Is the gig economy exploitative or empowering?
Negative stories about contingent workers abound — such as reports of Uber drivers who tell passengers they love the work, but are actually dissatisfied. At the same time, in "Lead the Work," Ravin Jesuthasan, David Creelman and I interviewed freelance workers that actually prefer the flexibility, variety and potential income upside of freelance work.
Statistics about the relative pay, working hours and job security of contingent workers compared to full-time workers tell a similarly paradoxical story. As with the anecdotal evidence referenced above, published research provides no black-or-white answers about contingent workers' happiness. The good news? Within the nuances of these stories and statistics are patterns that leaders can use to increase engagement with freelancers.
The Evidence: Mixed Results
Here are just a few examples of key studies about worker attitudes and motivation, comparing freelance or contingent workers to regular full-time workers.
A meta analysis of 72 studies involving over 230,000 workers found that on average contingent workers experience slightly lower job satisfaction than permanent employees, but that it varies by the type of contingent work. Some contingent workers (e.g., agency workers) experience lower job satisfaction while other contingent workers (e.g., contractors) do not.
A survey of temporary workers in Europe found that prior experience as a temporary worker was not associated with job insecurity, job satisfaction or organizational commitment, but job insecurity increased closer to the end of temporary contracts.
A 2004 review found that in temporary manufacturing jobs, contingent workers actually had lower levels of role overload and role conflict than permanent employees. This suggests that supervisors may narrow the scope of the tasks assigned to contingent workers, which limits their jobs but positively affects their job attitudes.
A 2010 study across a large a national sample of Australian temporary workers found that compared to permanent workers, temporary agency workers are less satisfied with job security and hours worked, but equally satisfied with their pay.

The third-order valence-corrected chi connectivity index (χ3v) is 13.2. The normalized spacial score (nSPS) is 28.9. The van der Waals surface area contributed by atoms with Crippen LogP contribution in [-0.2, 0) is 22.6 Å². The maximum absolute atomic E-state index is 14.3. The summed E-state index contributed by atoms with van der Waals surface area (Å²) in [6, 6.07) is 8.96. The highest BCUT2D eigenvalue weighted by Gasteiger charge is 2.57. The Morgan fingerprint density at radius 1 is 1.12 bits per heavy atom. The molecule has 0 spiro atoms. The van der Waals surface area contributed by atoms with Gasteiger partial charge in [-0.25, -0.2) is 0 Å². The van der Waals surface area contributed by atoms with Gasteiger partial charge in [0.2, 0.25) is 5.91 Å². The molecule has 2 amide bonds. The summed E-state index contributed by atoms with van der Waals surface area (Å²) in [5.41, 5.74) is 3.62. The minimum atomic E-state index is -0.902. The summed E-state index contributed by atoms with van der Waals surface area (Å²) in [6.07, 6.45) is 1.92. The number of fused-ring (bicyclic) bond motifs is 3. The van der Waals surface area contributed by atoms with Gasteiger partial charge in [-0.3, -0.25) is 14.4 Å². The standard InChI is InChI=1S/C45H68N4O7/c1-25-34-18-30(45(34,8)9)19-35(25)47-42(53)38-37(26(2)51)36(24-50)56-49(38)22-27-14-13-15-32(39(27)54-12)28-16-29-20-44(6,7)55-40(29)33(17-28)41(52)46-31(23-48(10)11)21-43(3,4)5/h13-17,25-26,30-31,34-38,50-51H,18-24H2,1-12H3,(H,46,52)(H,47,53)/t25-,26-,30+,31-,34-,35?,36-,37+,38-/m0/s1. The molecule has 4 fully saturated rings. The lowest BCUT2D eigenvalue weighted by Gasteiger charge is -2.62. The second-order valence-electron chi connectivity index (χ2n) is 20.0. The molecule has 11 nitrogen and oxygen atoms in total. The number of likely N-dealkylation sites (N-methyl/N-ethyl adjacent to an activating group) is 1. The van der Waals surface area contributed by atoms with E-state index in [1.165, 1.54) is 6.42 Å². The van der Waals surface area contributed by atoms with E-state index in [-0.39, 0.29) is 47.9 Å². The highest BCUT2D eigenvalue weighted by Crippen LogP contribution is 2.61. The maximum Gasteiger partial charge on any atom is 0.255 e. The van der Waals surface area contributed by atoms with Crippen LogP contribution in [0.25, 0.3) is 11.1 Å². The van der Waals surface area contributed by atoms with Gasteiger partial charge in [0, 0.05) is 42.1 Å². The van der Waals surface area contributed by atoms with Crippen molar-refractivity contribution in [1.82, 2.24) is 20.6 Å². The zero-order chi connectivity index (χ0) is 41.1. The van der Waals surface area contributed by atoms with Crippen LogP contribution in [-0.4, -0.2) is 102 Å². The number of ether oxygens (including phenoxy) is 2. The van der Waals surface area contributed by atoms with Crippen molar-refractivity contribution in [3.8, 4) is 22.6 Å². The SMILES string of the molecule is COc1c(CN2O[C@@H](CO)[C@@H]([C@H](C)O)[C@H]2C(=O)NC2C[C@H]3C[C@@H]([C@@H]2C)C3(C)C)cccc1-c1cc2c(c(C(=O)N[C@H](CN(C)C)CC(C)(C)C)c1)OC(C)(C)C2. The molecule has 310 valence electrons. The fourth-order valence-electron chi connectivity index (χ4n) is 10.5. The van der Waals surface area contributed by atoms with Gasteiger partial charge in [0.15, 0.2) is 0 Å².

Researchers compared permanent and contingent workers doing the same work in six U.S. locations of a telecommunications company, using the "Job Characteristics Theory," and found contingent workers perceived their work as more motivating due to higher "task identity" (a complete and visible work outcome) and knowledge of results, despite perceiving less job security. Contingent workers also had higher "growth need strength" (need for personal accomplishment, learning and development).
How to Increase Contingent Worker Engagement
Though the findings are mixed, patterns are emerging that suggest how leaders can increase engagement among contingent workers.
1) Sourcing: Workers engaged through temporary-staff firms or direct-hire arrangements prefer permanent employment, while independent contractors prefer non-permanent arrangements.
2) Volition: Research suggests that those who voluntarily choose or prefer contingent work have more positive experiences than those who chose it for lack of alternatives.
3) Organizational Support: Emotional support from coworkers and supervisors is positively related to contingent worker commitment. This is true of commitment both to the temporary firm that placed the workers, and the organization where they deliver their work. Support from the client organization has been found to "spill over" into commitment to the temporary organization placing workers with that client.
4) Social vs. Economic Psychological Contract: Workers that perceive their "psychological contract" with an organization as social and emotional (versus merely transactional and economic) tend to be more willing to go the extra mile by working longer, helping others and supporting change. Evidence suggests that temporary workers perceive more transactional psychological contracts than permanent workers. Yet, when temporary workers have a lasting relationship with the organization with the possibility of renewing their temporary contract or converting from temporary to permanent, they develop a similar psychological contract to permanent workers.
5) Continuity: Even beyond the psychological contract, expectations of continuity positively associate with temporary worker attitudes and performance. One study found that agency temporary workers who have opportunities to transition to standard employment arrangements have more positive attitudes toward supervisors and coworkers and are better performers than their peers in permanent work arrangements.
Look Beyond Full-Time Employment
It's easy to get trapped in assuming that all regular full-time workers are more satisfied than others, and that regular full-time employment is the only way to satisfy, motivate and engage workers. But the evidence suggests that such simplistic assumptions don't reflect reality.
Leaders must embrace the complexity with which workers experience their work. Full-time, traditional employment can indeed satisfy and engage workers, but it is not the only option. When non-standard temporary and contingent work is carefully constructed to consider the right sourcing, to provide worker choice and organizational support, and when opportunities for renewal and continuity exist, the evidence suggests that non-standard work arrangements can be as equally motivating as — or even more engaging — than permanent employment.
Photo: Creative Commons
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